Dimes for Dimebag

Laughs and riffs in remembrance


Losing a loved one can be a difficult time, and how we choose to remember the deceased is an important part of the mourning process. When birthdays and anniversaries pass that remind us of those who have died, those days can feel especially painful. One way to ease the hurt is to convene with friends and family to honor those we've lost in a memorial gathering that honors the things that made them special to us. And if you can get the guy from Crank Yankers to show up, well, you've really created something meaningful. In honor of guitarist "Dimebag" Darrell Abbott's birthday (he would have been 39 this month), the Addison Improv, 4980 Belt Line Road, is hosting a charity benefit show with all proceeds going to VH1's Save the Music Foundation. The former Pantera member was shot and killed last December during a concert with his band Damageplan. Abbott stayed metal until the very end, however, and the Improv tribute aims to be irreverently appropriate in honoring that legacy with some of comedy's biggest (and most deviant) names filling the bill. Culled from among Abbott's favorite comics, prank phone caller Jim Florentine will join Mark "Chinaman" Britten, Emmy-winner Don Jamieson and Last Comic Standing's Shawn Halpin for an evening of heavy-metal hilarity. But the fun doesn't stop there. It continues with some face-melting guitar work during a performance by Grim Reaper guitarist Nick Bowcott. The heavy metal legend and Abbott favorite will be playing an acoustic set of Pantera songs. That's right, we used the words "acoustic" and "Pantera" in the same sentence. The benefit is this Tuesday at 8 p.m. Doors open at 6:30 p.m. Admission is $20. Call 972-404-8501. --Andrea Grimes

Cooking Up a Plan

Upcoming Events


Much like the comedic pseudo-reality of HBO's Curb Your Enthusiasm, Dallas actor and director John S. Davies presents a show that should be as funny as it is convoluted. Beem!--One Cook's Search for Celebrity follows the story of a man's post-modern quest to become "An All-Purpose Celebrity." The man hires a writer to pen a one-man show called Beem!, and the writer enlists an actor to play the man. Still with us? Anyhow, in what promises to be an acting triumph, Davies plays the aspiring celebrity, the writer and the actor. Take that, Larry David. See Beem! at 11:15 p.m. August 26 and August 27 at the Pocket Sandwich Theatre, 5400 E. Mockingbird Lane. Call 214-821-1860.Visit www.billbeem.com. --Matt Pulle

Back to School


Your free time is valuable. If Monday night at 10:30 is available, then you have the option of catching some comedy from a young guy named Steve Hofstetter on UTD's campus. His credentials are impressive: author, Sirius radio host, journalist, stand-up, award winner. His Web site proclaims he's "The Thinking Man's Comic." His material might be very enjoyable. Simultaneously, the same site features cartoon bubble irreverence such as "This show brought to you by the letter Q" and heralds his dominance of the college campus circuit. That's fine, but many college students also like Dane Cook...and Dave Matthews. Just saying...See him at Borders on Greenville Avenue at 6 p.m. Monday, UTD at 10:30 p.m. Monday or UNT at 7 p.m. Tuesday. Visit www.stevehofstetter.com. ---Matt Hursh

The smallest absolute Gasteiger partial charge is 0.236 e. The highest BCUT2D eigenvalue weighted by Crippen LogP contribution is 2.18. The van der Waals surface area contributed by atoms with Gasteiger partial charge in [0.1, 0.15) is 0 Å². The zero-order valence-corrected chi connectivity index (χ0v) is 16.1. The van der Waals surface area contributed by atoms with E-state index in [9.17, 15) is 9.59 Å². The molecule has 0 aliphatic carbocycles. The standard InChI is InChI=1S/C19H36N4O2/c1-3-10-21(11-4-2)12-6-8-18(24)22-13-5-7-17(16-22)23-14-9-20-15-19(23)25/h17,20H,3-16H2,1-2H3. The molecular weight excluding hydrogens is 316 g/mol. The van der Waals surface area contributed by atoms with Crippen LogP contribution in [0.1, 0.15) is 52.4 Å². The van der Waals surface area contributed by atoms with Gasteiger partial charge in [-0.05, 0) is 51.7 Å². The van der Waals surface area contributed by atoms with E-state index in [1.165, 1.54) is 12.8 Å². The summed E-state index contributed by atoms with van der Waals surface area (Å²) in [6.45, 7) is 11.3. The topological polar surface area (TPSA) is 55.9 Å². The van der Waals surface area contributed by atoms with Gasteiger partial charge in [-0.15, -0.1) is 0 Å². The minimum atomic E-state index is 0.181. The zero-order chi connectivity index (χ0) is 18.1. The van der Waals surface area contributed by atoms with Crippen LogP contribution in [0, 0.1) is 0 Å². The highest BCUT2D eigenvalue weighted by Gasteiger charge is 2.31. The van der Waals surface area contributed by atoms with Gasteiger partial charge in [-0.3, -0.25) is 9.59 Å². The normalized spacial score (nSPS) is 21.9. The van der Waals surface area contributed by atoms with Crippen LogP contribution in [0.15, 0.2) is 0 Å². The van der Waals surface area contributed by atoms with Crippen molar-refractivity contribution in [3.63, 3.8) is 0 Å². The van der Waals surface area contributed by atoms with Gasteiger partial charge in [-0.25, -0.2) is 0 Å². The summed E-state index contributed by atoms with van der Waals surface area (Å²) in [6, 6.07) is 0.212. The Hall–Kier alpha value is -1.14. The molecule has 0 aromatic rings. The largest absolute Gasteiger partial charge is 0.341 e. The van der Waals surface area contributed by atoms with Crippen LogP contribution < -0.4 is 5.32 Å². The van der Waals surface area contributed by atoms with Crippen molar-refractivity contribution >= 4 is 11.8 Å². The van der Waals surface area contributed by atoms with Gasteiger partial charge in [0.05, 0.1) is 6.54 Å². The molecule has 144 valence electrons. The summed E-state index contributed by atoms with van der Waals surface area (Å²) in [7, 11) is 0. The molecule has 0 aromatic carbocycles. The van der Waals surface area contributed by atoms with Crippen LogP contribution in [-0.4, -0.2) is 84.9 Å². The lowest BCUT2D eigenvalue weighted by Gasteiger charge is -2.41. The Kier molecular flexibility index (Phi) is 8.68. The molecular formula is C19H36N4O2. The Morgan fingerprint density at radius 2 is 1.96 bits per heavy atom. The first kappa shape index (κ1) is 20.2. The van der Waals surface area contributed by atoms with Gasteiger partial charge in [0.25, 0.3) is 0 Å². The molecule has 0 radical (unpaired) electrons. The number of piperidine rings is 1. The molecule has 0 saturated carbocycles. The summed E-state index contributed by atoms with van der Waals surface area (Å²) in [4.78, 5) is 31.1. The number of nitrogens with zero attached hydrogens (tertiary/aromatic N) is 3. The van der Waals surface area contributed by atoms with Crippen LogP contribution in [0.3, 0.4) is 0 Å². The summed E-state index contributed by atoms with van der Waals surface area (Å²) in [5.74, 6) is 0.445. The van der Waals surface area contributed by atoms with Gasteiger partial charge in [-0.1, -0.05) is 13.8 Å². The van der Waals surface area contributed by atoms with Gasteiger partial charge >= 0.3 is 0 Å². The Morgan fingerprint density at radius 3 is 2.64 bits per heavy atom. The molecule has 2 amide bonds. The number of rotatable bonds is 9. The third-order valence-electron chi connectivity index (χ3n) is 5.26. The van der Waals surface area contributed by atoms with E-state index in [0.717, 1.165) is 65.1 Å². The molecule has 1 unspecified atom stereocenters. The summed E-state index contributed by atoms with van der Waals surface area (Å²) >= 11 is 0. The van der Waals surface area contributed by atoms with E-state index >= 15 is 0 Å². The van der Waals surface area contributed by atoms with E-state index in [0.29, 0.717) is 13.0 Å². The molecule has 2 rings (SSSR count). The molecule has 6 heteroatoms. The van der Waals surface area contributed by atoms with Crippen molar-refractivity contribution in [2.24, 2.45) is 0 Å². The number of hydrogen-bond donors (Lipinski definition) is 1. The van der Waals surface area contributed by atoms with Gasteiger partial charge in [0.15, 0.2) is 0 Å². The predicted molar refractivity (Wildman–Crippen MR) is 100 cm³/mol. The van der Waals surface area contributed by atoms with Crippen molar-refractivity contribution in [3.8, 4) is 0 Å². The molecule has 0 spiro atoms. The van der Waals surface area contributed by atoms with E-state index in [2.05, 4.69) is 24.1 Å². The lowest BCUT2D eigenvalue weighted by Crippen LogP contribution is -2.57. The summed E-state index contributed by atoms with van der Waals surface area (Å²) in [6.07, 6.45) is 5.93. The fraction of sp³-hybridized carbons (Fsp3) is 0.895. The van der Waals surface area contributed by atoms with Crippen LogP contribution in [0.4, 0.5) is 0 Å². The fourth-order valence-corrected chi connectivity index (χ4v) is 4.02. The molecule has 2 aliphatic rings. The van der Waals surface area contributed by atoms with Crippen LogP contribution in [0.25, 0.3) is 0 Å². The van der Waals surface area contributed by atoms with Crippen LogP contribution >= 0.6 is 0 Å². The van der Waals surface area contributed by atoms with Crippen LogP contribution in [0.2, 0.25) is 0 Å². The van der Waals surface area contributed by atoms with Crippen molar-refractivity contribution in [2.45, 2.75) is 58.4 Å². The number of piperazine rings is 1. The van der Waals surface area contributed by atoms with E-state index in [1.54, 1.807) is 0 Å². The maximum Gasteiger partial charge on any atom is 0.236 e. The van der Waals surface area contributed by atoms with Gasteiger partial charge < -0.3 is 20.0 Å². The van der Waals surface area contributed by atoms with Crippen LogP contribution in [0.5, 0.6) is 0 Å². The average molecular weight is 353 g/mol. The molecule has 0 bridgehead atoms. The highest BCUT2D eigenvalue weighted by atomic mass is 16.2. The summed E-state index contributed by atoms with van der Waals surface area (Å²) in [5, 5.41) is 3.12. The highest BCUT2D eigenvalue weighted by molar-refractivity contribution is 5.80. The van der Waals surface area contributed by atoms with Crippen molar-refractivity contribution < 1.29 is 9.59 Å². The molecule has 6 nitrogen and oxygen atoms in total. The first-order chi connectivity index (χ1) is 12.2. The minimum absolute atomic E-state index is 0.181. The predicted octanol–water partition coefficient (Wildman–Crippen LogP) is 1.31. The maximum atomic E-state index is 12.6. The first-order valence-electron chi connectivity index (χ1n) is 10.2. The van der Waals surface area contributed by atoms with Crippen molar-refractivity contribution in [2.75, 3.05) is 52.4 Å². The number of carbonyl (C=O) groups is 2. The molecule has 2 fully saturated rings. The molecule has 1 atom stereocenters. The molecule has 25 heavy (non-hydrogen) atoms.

Heaven Sent


The greatest irony of Tuesdays with Morrie is that its author doesn't follow the book's teachings. Mitch Albom is a nationally syndicated sports columnist for the Detroit Free Press, the host of a nationally syndicated radio show and a frequent guest on ESPN's many afternoon and Sunday morning shout-fests. He doesn't have time to take time out, as Morrie would have liked. He's too busy writing books such as The Five People You Meet in Heaven, a novel/addendum to Morrie that's sold nearly as well. Still, don't let Albom sour you on the original. Morrie's a decent book. Its television adaptation won four Emmys. No reason, then, to think any less of its theatrical debut, which comes to Circle Theatre in Fort Worth, 230 W. Fourth St., with shows at 7:30 p.m. Thursdays, 8 p.m. Fridays and Saturdays and 3 p.m. Saturdays through October 8. Tickets are $15 to $30. Call 817-877-3040. --Paul Kix

Still Ill


The only disease a hypochondriac might never think he had would be hypochondriasis. But imagine if he did: No, really, I've got all the symptoms. First, I had to lie down because I started feeling really, really afraid of getting sick. Then, when I woke up the next morning, I was totally imagining that I had various physical ailments. Now that freaked me out. So I went to WebMD.com and did some research, and I think I may have contracted hypochondria. Seriously. I knew there was something wrong. That won't be an issue in Theatre Three's debut of its rendition of Jac Alder's translation of The Imaginary Invalid. Molière's classic tells of a resolute hypochondriac who spends most of his time consulting with doctors about his mysterious illness and devising ways not to pay his bills. The comedy runs on the Mainstage from August 25 through October 1. Tickets are $15 to $30. Theatre Three is located at 2800 Routh St. Call 214-871-3300. --Stephanie Morris

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